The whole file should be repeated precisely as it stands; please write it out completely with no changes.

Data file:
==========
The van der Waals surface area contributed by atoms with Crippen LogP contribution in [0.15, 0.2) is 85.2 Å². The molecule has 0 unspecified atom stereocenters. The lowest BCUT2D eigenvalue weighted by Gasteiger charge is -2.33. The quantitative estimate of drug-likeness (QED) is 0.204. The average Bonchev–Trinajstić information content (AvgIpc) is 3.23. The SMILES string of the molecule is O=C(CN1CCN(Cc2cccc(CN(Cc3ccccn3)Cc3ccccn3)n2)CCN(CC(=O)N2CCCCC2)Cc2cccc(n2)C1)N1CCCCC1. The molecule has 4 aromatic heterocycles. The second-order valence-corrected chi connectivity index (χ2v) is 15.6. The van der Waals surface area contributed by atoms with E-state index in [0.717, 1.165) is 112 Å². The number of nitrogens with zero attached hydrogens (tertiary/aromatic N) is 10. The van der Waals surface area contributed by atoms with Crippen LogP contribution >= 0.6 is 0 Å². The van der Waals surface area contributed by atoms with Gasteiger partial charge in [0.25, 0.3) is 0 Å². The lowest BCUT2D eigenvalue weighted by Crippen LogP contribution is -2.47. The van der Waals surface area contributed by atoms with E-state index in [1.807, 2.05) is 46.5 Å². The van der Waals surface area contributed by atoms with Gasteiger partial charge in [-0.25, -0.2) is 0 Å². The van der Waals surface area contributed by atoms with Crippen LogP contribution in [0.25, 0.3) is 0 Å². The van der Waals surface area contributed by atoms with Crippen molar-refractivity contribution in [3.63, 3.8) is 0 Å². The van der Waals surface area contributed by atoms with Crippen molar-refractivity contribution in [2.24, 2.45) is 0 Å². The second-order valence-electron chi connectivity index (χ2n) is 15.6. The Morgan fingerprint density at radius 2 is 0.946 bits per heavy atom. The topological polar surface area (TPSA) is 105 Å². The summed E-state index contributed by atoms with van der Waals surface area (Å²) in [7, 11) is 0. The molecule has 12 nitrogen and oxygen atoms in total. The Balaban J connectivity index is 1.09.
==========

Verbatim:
The van der Waals surface area contributed by atoms with Crippen LogP contribution in [0.15, 0.2) is 85.2 Å². The molecule has 0 unspecified atom stereocenters. The lowest BCUT2D eigenvalue weighted by Gasteiger charge is -2.33. The quantitative estimate of drug-likeness (QED) is 0.204. The average Bonchev–Trinajstić information content (AvgIpc) is 3.23. The SMILES string of the molecule is O=C(CN1CCN(Cc2cccc(CN(Cc3ccccn3)Cc3ccccn3)n2)CCN(CC(=O)N2CCCCC2)Cc2cccc(n2)C1)N1CCCCC1. The molecule has 4 aromatic heterocycles. The second-order valence-corrected chi connectivity index (χ2v) is 15.6. The van der Waals surface area contributed by atoms with E-state index in [0.717, 1.165) is 112 Å². The number of nitrogens with zero attached hydrogens (tertiary/aromatic N) is 10. The van der Waals surface area contributed by atoms with Crippen LogP contribution >= 0.6 is 0 Å². The van der Waals surface area contributed by atoms with Gasteiger partial charge in [0.25, 0.3) is 0 Å². The lowest BCUT2D eigenvalue weighted by Crippen LogP contribution is -2.47. The van der Waals surface area contributed by atoms with E-state index in [1.807, 2.05) is 46.5 Å². The van der Waals surface area contributed by atoms with Gasteiger partial charge in [-0.25, -0.2) is 0 Å². The van der Waals surface area contributed by atoms with Crippen LogP contribution in [0.25, 0.3) is 0 Å². The van der Waals surface area contributed by atoms with Crippen molar-refractivity contribution in [3.63, 3.8) is 0 Å². The van der Waals surface area contributed by atoms with Crippen molar-refractivity contribution in [2.24, 2.45) is 0 Å². The second-order valence-electron chi connectivity index (χ2n) is 15.6. The Morgan fingerprint density at radius 2 is 0.946 bits per heavy atom. The topological polar surface area (TPSA) is 105 Å². The summed E-state index contributed by atoms with van der Waals surface area (Å²) in [7, 11) is 0. The molecule has 12 nitrogen and oxygen atoms in total. The Balaban J connectivity index is 1.09.